Colorado came out fighting and punched Oregon in the mouth on the first play of the game Saturday, recovering their onside kickoff. Coach Mike MacIntyre said
“I wanted to show our kids we came to win. We didn’t win, but we’re going to play to win. … That [onside kick] was exciting, and got ’em going. If we just went out there and played normal, we have no chance with them.”
The Buffaloes weren’t able to take advantage of the play. It just seemed to rile up the Autzen crowd, and the Ducks forced a three-and-out, then scored quickly. But even then the Buffaloes didn’t get down, denying Oregon when they tried a two-point conversion.
The onside kick was just the first part of an aggressive and clever game plan from MacIntyre. It didn’t stop Oregon from overwhelming Colorado, 44-10, but the Buffaloes loss wasn’t from lack of effort or scheming. For one thing, the Buffaloes went for it on fourth down any time they were in Oregon territory (until in safe field goal range).
They also ran each of their eight punts as fake-punt option plays. Punter Darragh O’Neil rolled to his right, ready to run wide if Oregon rushed hard inside, where Buffalo blockers were waiting to seal them off. Oregon didn’t bite, as MacIntyre acknowledged, “but then they only rushed two guys, so I said hold it as long as you can so we could get people down field.” O’Neil then kicked long, low, bouncing balls that were too dangerous to return on this wet day. One rolled for 62 yards, and two stopped inside the ten yard line.
The simple fact of having an audacious plan seemed to fire up his 2-8 team.
“I thought we battled hard. I was proud of how we fought.”
MacIntyre’s plan was a long shot, but he went for it.
“We needed to steal some opportunities from them and their offense. … What I was hoping was, get a change of possession [on the onside kick], we had some fake punt [opportunities], get a turnover or two, and get a fourth down stop cause we knew they’d try that. If I could steal four possessions from them, now they went from 12 times to 8, and somehow something could happen, we got a chance to win the football game. That was our plan, and we didn’t quite execute it, but we tried to execute it.”
As it turned out, they got a fourth down stop and recovered one of their onside kicks — another failed — but the turnovers and fake punt never materialized.
Oregon’s 44 points were not a lot for Colorado this season — every Pac-12 opponent has scored at least 36. But the Ducks’ defense shut down the usually potent Buffalo attack, as MacIntyre acknowledged.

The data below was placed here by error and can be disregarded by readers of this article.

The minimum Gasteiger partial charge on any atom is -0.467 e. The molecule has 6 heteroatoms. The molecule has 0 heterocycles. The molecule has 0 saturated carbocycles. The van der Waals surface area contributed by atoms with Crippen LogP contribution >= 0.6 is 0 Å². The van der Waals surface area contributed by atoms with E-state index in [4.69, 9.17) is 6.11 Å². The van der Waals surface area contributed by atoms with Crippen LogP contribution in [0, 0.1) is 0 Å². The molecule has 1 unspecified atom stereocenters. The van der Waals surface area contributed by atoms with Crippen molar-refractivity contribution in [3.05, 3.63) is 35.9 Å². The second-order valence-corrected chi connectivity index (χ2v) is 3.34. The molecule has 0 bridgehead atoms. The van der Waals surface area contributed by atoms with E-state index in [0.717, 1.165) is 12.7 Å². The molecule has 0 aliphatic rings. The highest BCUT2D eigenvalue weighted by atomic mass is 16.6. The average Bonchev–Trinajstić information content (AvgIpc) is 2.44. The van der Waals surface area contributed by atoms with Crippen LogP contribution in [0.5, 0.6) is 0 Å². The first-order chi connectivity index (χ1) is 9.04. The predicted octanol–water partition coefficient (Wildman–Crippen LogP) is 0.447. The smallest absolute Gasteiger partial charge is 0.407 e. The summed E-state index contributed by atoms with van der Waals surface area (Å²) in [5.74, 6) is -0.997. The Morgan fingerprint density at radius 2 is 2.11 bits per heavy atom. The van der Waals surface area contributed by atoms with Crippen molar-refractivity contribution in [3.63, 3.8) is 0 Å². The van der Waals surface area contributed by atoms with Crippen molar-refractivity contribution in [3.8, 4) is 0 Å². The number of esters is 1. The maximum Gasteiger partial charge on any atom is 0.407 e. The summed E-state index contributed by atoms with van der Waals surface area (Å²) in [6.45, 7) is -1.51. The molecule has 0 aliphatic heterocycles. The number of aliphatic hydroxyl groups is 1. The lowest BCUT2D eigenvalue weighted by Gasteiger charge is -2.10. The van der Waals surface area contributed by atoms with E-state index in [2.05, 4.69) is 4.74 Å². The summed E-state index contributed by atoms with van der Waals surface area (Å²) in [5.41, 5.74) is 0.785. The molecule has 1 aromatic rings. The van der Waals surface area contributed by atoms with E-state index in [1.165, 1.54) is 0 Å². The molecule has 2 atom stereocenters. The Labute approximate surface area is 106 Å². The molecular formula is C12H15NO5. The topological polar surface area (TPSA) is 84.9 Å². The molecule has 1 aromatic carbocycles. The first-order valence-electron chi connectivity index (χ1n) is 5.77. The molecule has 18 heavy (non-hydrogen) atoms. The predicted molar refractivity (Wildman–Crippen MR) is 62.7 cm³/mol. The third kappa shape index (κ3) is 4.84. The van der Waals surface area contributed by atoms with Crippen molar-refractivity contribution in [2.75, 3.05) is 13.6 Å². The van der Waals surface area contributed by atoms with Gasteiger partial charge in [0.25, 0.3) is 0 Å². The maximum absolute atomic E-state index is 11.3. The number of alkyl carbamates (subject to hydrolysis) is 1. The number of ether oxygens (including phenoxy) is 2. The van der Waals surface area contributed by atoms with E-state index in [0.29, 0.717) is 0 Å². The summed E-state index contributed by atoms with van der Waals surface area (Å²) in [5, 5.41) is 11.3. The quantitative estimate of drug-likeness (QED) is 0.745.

“Offensively we just weren’t clicking as well as we usually do. They had a lot to do with it. They’re so long, they really consume the field. It really feels like you’re standing out there in an NFL game, they’re so long and big and the windows are so small.”
The crowd and the damp weather may have helped the cause, too, though the team had two weeks (across their bye) practicing for Oregon with wet balls and loud music to simulate the Autzen environment.
Colorado started backup quarterback Jordan Gehrke, and brought starter Sefo Liufau — fighting back from concussions — in after halftime. Gehrke said they the team was well prepared for wet conditions and a noisy crowd, but nontheless
“It was really wet. And it was really loud.”
The veteran Liufau was less bothered.
“I’m from Tacoma. I know what rain is like.”
In the end, Oregon was clearly just too strong, and coach MacIntyre gave the Ducks full credit. Mariota made a strong case for his Heisman bid with 323 yards and 3 TDs on 24 for 32 passing, with no interceptions and 81 yards on the ground — 65 in the first quarter alone. A reporter asked him if Mariota was better than he was last year, and the coach responded that Mariota was clearly healthier.
“If he stays healthy, I think they’re the number one team in the nation… because he’s the best quarterback in the nation. And when you’ve got the best quarterback with the talent they’ve got on that defense — there are some big boys on that defense — they’ve got chance to be really, really good. … They’re in the final four right now. I hope they’re going to win it all, I hope they really do.”
(Reported from the Colorado Press Conference by Football Correspondent Mark Saltveit for FishDuck.com)
Top Photo by Donald Alarie
Mark Saltveit’s newest book is “Controlled Chaos: Chip Kelly’s Football Revolution” (Diversion Books, NY) has been recently released. He is the author of “The Tao of Chip Kelly” (2013) and writes on science, religion, wordplay and political scandals. He is also a standup comedian and the world palindrome champion.
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